Let your dream be battered
This wasn't my dream.
I had never planned to be a stay at home mother. I went to college for four years and had a job that I was great at and that I enjoyed. I dreamt of sending my son off to daycare so he could socialize. I imagined returning to work after maternity leave and picking him up after a days work, with him filthy from playing all day and full of stories and smiles. I pictured him being a wild little boy who would run around and keep me active. I couldn't wait for this dream life I established in my head while I was pregnant. How we would spend weekends at the local state park, sharing picnics and carrying him through nature in a pack on my back. I thought of what he would look like and how fun it was going to be to see him outside running around on our three acres of land beside his dogs. My little boy was going to be active and one who loved the outdoors as much as I do.
We all have thoughts and dreams. Expectations of how our future will be. Often we get caught up in those plans and are so eager for them to play out exactly how we want them to. Life's about dreaming after all, isn't it? I guess if you'd ask me that question two years ago, that would've been my response.
My current situation at home is what others might call different. "How do you do it?" is a question that's often accompanied by a head shake from someone who truly can't wrap their imagination around what my normal is. Some might think I'm part of a lucky tribe of parents that are financially fortunate enough to "be able" to stay home with my 22 month old son. I get a lot of mixed assumptions and opinions from others. Mostly I'm surrounded by encouraging messages and words from others who tell me how "great" I'm doing at this whole mom thing.
There are moments when I feel like I haven't stepped out of sweatpants all week (mostly when I'm folding my laundry and noticing how there's not a sign of jeans or anything more than a big t-shirt and leggings in the basket). I have times where I wonder where the heck my day went when dinner time is here and I have nothing prepared. Some days are so filled with e-mails and calls from different specialists, therapies and other entities that service my sons medical needs that I picture sending my phone with a hefty throw in the garbage. On rare occasions I keep my head above water and just keep kicking my legs to stay afloat.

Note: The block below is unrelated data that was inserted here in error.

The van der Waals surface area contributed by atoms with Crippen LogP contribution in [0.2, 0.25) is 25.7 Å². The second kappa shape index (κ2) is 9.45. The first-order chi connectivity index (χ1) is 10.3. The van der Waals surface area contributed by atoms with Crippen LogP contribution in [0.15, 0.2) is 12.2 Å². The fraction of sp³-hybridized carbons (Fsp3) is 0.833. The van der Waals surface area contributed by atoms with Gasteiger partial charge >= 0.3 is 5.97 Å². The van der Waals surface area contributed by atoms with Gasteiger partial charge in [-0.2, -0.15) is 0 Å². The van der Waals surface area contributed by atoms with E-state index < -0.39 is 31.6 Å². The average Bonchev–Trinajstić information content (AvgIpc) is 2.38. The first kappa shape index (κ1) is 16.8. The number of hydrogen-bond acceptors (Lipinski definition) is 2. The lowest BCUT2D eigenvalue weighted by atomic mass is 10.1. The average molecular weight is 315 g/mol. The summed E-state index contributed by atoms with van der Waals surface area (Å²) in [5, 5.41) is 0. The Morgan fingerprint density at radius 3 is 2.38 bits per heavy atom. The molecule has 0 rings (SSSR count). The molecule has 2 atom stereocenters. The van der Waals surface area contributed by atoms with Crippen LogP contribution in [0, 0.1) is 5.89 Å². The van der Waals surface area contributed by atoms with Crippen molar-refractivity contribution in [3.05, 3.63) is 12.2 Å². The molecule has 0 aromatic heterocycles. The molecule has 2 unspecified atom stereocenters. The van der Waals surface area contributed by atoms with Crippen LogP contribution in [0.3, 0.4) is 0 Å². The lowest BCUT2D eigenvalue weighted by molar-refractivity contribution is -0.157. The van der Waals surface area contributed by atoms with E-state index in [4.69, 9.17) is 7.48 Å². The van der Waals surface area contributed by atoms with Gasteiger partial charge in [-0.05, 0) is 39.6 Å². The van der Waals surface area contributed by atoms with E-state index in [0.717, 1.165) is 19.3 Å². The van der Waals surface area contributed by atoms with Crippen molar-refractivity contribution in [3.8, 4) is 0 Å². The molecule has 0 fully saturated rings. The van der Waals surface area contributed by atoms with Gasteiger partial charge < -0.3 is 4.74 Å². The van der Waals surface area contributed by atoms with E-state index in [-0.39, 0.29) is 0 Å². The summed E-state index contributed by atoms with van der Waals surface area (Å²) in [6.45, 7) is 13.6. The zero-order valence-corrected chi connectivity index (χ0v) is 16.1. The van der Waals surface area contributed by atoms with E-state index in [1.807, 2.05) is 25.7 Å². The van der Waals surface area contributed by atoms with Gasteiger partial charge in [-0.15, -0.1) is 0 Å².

Most normal days here? I can't imagine my life heading in any other direction than being here with him. I've learned that being present is so important than any dream I've manifested prior to having him. I never would have believed anyone if they predicted I'd be staying home with my son when he's nearing age 2.
If I've ever felt anything more solid than being a stay at home mother, I can't place a name to it. I thought that who I was was so filled with what I did for work, what I spent my weekends getting into, and planning out dreams that had to pan out how I envisioned them. I will always be me. I'll always have my own interests and things that fulfill me. Being able to stay at home with my son is what I'm most thankful to be. I am so proud to be able to watch him grow, develop, and not miss out on the days that aren't going to last forever. He trumps any accomplishment I've had in my 28 years. Being able to work with him to sit, crawl, eat by mouth, stand, and rehabilitate him holds more meaning to me than any paycheck could ever bring in. My normal is pretty rewarding. I watch him smile and grab for toys using skills I wondered if he would ever develop. It brings me immense fullness in my heart. This little boy who has battled his entire life for good health and stability( due to a congenital defect and genetic syndrome) is worth every ounce that goes into his needs. Those needs require 24 hour care, and I am more than okay with that.
In our home we practice constant advocating and helping our son rehabilitate. Meanwhile we know that the world outside of our medical miracle at home is full of people speeding through life.
If I could offer up one question to ask yourself:
What are your dreams? It could be one thing. It could be several. Now imagine that dream is an expensive car you've saved up for for a very long time... Kick the car. Cruise down a dirt road after a rainy day and get it covered in mud. Let a tree branch fall and crack the windshield. Drive over a nail and let it embed into the tire. The car still runs, doesn't it?
Here's what I mean:
You have this thing that you've manifested would be perfect. You spent so much time saving up for that car. The truth is that after you purchase the car is where the real work begins. It takes maintenance, patience, and a little roughing of the edges to know how the car will run and to truly make it yours. To make all of that effort worth while. As soon as you drive the car off of the lot, no one else will ever have that exact car. It won't run like yours, it won't even compare. The scuffs and handle of the car have uniquely added character that is priceless. If you choose to look at it in just the right lighting, you'll see it's beauty.
My kid isn't a car. Similar to that dream car though, is the planning and dreams I had prior to his arrival. After many changes to the plans I made and unpredictable medical complications that have surfaced, my dream is far better than any that I could have dreamt of. Let your dream be a little battered. Let it be shaken up, stirred or covered in dirt. It might find its way of being the most remarkable dream you've ever had. Mine is.
-Dee - Founder and proud owner of My Hero Calls me Mama